Tenofovir used as part of 3-drug antiretroviral regimen during pregnancy did not have an adverse impact on perinatal outcomes, according to the results of a study published in The Journal of Infectious Diseases.

In this prospective study, pregnancy outcomes were compared between women receiving tenofovir as part of a 3-drug antiretroviral regimen and women receiving an alternative 3-drug regimen. A total of 422 women from Kenya and Uganda living with HIV with singleton pregnancies not terminated by an induced abortion were included (median age 25.4 years; 21% primigravida).

Tenofovir combined with lamivudine and efavirenz was the most common antiretroviral regimen (39%) followed by zidovudine combined with lamivudine and nevirapine (34%). In total, 49% of women used tenofovir during pregnancy, and 6% used a protease inhibitor.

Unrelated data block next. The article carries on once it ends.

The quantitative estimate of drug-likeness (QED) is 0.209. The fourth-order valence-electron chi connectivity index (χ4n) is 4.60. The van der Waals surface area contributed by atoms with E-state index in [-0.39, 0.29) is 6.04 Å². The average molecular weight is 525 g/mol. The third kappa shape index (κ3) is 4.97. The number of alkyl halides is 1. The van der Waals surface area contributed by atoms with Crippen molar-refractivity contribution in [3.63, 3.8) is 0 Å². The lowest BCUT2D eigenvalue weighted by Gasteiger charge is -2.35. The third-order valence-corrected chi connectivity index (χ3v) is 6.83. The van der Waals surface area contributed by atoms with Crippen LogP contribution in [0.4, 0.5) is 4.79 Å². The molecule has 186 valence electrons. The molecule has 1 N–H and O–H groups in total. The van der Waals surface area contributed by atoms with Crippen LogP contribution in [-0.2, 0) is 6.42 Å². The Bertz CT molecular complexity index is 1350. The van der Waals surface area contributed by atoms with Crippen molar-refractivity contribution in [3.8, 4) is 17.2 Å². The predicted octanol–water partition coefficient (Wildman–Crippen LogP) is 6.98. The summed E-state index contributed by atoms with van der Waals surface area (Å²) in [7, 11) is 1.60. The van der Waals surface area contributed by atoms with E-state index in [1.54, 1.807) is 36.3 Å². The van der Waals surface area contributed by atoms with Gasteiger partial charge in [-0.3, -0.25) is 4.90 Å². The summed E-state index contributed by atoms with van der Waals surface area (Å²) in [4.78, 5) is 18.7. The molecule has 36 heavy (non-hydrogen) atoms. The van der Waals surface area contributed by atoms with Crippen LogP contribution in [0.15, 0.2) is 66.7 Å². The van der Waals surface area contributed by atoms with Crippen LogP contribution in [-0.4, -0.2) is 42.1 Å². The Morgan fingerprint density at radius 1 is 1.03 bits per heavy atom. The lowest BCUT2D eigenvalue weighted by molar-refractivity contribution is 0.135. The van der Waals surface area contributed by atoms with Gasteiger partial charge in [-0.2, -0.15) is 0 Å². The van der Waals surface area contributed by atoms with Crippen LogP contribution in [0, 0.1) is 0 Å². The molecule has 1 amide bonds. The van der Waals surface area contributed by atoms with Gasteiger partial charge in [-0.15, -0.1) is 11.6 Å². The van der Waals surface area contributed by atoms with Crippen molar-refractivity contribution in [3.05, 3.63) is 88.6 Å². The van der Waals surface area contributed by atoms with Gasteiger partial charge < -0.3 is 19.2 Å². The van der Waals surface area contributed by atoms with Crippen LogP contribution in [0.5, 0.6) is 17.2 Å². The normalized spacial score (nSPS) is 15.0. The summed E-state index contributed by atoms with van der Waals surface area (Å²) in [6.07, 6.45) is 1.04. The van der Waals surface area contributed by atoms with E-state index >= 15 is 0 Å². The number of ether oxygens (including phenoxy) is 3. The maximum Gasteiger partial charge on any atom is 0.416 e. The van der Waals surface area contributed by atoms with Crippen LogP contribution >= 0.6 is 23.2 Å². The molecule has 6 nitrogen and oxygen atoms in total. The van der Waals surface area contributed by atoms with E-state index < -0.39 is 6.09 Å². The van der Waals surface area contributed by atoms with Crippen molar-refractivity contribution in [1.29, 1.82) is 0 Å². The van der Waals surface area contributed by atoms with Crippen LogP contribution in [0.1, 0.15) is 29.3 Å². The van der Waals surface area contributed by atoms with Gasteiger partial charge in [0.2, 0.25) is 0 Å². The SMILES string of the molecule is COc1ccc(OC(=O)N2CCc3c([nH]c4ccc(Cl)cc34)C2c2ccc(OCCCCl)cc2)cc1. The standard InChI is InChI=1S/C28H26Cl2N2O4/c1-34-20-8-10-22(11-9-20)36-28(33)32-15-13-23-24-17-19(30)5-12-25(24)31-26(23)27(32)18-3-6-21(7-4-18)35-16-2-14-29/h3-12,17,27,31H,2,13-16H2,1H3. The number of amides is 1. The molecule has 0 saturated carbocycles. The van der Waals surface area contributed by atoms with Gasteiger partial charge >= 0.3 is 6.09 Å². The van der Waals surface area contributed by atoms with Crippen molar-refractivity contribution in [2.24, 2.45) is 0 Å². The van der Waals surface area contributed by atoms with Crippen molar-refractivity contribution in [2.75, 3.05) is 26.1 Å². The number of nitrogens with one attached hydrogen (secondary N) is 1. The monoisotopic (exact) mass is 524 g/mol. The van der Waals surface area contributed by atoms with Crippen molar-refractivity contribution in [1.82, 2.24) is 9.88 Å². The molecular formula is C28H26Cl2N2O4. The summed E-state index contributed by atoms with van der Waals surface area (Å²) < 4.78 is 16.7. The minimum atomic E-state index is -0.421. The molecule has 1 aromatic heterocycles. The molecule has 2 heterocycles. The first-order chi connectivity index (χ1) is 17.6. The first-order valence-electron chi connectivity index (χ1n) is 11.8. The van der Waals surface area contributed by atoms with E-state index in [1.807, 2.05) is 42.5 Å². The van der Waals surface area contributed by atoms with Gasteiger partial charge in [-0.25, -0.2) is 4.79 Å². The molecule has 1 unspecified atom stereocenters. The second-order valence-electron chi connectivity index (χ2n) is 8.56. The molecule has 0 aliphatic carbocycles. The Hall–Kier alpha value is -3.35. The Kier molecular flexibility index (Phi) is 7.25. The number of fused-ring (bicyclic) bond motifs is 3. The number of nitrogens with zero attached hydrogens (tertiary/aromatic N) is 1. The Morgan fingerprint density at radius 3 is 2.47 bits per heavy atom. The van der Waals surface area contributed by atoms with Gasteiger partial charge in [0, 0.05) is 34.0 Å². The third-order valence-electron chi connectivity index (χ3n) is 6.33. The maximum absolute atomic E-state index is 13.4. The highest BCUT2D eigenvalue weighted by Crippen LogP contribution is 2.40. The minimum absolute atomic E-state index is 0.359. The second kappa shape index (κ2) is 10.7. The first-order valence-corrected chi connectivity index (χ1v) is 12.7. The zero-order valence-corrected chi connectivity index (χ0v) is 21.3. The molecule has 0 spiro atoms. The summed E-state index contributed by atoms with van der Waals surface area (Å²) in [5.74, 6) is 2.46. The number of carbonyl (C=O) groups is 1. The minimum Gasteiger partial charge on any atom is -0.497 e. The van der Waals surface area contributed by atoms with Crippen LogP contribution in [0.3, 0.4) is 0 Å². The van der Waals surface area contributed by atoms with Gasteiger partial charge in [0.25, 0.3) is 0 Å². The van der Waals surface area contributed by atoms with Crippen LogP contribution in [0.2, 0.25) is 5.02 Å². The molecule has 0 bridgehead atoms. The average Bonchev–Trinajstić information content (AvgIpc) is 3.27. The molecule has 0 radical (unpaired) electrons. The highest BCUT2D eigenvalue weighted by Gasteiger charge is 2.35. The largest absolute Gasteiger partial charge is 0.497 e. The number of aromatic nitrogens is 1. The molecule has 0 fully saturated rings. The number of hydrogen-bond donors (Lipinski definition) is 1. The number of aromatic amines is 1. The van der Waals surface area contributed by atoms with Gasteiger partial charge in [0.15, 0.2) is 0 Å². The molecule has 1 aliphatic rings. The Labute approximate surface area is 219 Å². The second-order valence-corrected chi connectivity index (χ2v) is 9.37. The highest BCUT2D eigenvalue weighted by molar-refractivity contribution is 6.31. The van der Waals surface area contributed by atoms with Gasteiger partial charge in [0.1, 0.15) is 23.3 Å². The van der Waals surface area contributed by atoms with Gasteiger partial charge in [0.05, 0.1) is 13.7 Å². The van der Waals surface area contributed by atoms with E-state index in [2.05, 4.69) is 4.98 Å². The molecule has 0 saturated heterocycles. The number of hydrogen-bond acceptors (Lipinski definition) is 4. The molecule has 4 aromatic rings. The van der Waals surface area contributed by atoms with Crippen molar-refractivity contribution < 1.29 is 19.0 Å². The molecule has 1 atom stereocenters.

Among women with exposure to tenofovir during pregnancy, no difference in pregnancy loss (14% vs 9%; prevalence ratio [PRR] 1.63; P =.2), neonatal death (1% vs 2%; PRR 0.82; P =.8), or preterm birth (6% vs 10%; PRR 0.55; P =.1).

After adjustment for study cohort, maternal age, time since maternal HIV diagnosis, and HIV RNA viral load at first pregnancy visit, use of tenofovir during pregnancy was associated with a decreased risk for preterm birth (adjusted PRR 0.34; P =.02). The effect of tenofovir on pregnancy loss and neonatal death remained nonsignificant after adjustment.

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The study authors called the findings “reassuring,” and indicated that they “complement the growing body of literature indicating that [tenofovir] use during pregnancy is not associated with adverse perinatal outcomes compared to non-[tenofovir]-containing [antiretroviral therapy] regimens.”

Reference

Pintye J, Baeten JM, Celum C, et al. Maternal tenofovir disoproxil fumarate use during pregnancy is not associated with adverse perinatal outcomes among HIV-infected East African women: a prospective study [published online October 10, 2017]. J Infect Dis. doi: 10.1093/infdis/jix542